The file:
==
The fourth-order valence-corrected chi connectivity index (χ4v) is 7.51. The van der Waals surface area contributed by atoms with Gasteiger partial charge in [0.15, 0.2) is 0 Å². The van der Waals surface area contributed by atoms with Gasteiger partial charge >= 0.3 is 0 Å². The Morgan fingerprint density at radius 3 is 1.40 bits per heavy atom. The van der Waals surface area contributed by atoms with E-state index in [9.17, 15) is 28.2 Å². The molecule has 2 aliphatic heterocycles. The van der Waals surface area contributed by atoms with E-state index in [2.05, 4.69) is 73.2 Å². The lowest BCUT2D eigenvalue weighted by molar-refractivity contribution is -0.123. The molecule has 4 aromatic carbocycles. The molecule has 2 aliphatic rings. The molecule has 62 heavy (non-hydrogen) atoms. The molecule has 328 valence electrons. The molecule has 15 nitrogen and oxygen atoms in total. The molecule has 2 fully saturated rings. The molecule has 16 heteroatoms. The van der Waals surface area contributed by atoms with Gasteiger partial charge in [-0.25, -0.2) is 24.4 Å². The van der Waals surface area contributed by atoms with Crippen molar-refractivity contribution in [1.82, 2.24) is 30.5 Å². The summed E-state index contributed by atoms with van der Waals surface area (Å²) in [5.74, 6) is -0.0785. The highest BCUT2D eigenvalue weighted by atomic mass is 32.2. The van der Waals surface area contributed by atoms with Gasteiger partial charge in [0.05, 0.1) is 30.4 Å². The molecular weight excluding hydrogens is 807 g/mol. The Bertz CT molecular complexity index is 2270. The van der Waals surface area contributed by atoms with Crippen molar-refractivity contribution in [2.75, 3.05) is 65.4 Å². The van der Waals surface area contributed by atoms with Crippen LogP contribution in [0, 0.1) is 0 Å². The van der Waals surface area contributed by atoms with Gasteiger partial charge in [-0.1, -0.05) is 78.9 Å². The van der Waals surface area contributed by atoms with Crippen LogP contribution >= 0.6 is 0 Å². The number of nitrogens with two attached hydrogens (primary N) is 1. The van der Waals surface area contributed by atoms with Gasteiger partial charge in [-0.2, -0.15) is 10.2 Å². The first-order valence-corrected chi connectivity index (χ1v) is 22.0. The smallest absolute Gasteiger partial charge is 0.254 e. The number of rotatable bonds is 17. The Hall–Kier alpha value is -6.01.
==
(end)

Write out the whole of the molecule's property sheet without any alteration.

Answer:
The fourth-order valence-corrected chi connectivity index (χ4v) is 7.51. The van der Waals surface area contributed by atoms with Gasteiger partial charge in [0.15, 0.2) is 0 Å². The van der Waals surface area contributed by atoms with Gasteiger partial charge >= 0.3 is 0 Å². The Morgan fingerprint density at radius 3 is 1.40 bits per heavy atom. The van der Waals surface area contributed by atoms with E-state index in [9.17, 15) is 28.2 Å². The molecule has 2 aliphatic heterocycles. The van der Waals surface area contributed by atoms with E-state index in [2.05, 4.69) is 73.2 Å². The lowest BCUT2D eigenvalue weighted by molar-refractivity contribution is -0.123. The molecule has 4 aromatic carbocycles. The molecule has 2 aliphatic rings. The molecule has 62 heavy (non-hydrogen) atoms. The molecule has 328 valence electrons. The molecule has 15 nitrogen and oxygen atoms in total. The molecule has 2 fully saturated rings. The molecule has 16 heteroatoms. The van der Waals surface area contributed by atoms with Gasteiger partial charge in [-0.25, -0.2) is 24.4 Å². The van der Waals surface area contributed by atoms with Crippen molar-refractivity contribution in [1.82, 2.24) is 30.5 Å². The summed E-state index contributed by atoms with van der Waals surface area (Å²) in [5.74, 6) is -0.0785. The highest BCUT2D eigenvalue weighted by atomic mass is 32.2. The van der Waals surface area contributed by atoms with Gasteiger partial charge in [0.05, 0.1) is 30.4 Å². The molecular weight excluding hydrogens is 807 g/mol. The Bertz CT molecular complexity index is 2270. The van der Waals surface area contributed by atoms with Crippen molar-refractivity contribution in [2.75, 3.05) is 65.4 Å². The van der Waals surface area contributed by atoms with Crippen LogP contribution in [0, 0.1) is 0 Å². The van der Waals surface area contributed by atoms with Gasteiger partial charge in [-0.1, -0.05) is 78.9 Å². The van der Waals surface area contributed by atoms with Crippen LogP contribution >= 0.6 is 0 Å². The number of nitrogens with two attached hydrogens (primary N) is 1. The van der Waals surface area contributed by atoms with Gasteiger partial charge in [-0.2, -0.15) is 10.2 Å². The first-order valence-corrected chi connectivity index (χ1v) is 22.0. The smallest absolute Gasteiger partial charge is 0.254 e. The number of rotatable bonds is 17. The Hall–Kier alpha value is -6.01.